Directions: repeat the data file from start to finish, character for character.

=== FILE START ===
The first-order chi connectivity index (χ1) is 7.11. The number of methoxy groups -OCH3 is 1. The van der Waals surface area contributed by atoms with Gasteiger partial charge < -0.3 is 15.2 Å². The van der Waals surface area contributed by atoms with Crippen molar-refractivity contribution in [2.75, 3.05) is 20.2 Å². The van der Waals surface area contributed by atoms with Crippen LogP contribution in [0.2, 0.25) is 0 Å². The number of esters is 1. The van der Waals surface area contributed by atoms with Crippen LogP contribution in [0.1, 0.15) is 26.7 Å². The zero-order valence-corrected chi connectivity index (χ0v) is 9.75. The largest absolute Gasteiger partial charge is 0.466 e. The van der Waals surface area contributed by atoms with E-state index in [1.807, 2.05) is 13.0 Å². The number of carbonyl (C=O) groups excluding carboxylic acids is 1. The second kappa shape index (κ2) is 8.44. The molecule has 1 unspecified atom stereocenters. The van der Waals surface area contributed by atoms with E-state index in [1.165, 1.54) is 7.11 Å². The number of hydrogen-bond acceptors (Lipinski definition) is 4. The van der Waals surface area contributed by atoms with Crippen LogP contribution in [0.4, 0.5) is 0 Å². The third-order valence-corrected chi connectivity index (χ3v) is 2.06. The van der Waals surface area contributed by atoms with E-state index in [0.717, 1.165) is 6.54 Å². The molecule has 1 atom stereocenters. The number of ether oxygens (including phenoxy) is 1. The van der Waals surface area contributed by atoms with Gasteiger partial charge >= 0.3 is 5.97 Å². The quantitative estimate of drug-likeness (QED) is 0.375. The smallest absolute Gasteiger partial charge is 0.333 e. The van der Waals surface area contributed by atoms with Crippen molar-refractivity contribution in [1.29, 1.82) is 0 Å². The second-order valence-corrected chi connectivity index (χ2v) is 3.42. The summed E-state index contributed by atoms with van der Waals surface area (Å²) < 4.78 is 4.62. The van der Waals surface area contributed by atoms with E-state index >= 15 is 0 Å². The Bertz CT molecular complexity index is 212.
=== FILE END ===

The first-order chi connectivity index (χ1) is 7.11. The number of methoxy groups -OCH3 is 1. The van der Waals surface area contributed by atoms with Gasteiger partial charge < -0.3 is 15.2 Å². The van der Waals surface area contributed by atoms with Crippen molar-refractivity contribution in [2.75, 3.05) is 20.2 Å². The van der Waals surface area contributed by atoms with Crippen LogP contribution in [0.2, 0.25) is 0 Å². The number of esters is 1. The van der Waals surface area contributed by atoms with Crippen LogP contribution in [0.1, 0.15) is 26.7 Å². The zero-order valence-corrected chi connectivity index (χ0v) is 9.75. The largest absolute Gasteiger partial charge is 0.466 e. The van der Waals surface area contributed by atoms with E-state index in [1.807, 2.05) is 13.0 Å². The number of carbonyl (C=O) groups excluding carboxylic acids is 1. The second kappa shape index (κ2) is 8.44. The molecule has 1 unspecified atom stereocenters. The van der Waals surface area contributed by atoms with E-state index in [1.165, 1.54) is 7.11 Å². The number of hydrogen-bond acceptors (Lipinski definition) is 4. The van der Waals surface area contributed by atoms with Crippen LogP contribution in [0.4, 0.5) is 0 Å². The third-order valence-corrected chi connectivity index (χ3v) is 2.06. The van der Waals surface area contributed by atoms with E-state index in [0.717, 1.165) is 6.54 Å². The molecule has 1 atom stereocenters. The number of ether oxygens (including phenoxy) is 1. The van der Waals surface area contributed by atoms with Gasteiger partial charge >= 0.3 is 5.97 Å². The quantitative estimate of drug-likeness (QED) is 0.375. The smallest absolute Gasteiger partial charge is 0.333 e. The van der Waals surface area contributed by atoms with Crippen molar-refractivity contribution in [1.29, 1.82) is 0 Å². The second-order valence-corrected chi connectivity index (χ2v) is 3.42. The summed E-state index contributed by atoms with van der Waals surface area (Å²) < 4.78 is 4.62. The van der Waals surface area contributed by atoms with E-state index >= 15 is 0 Å². The Bertz CT molecular complexity index is 212.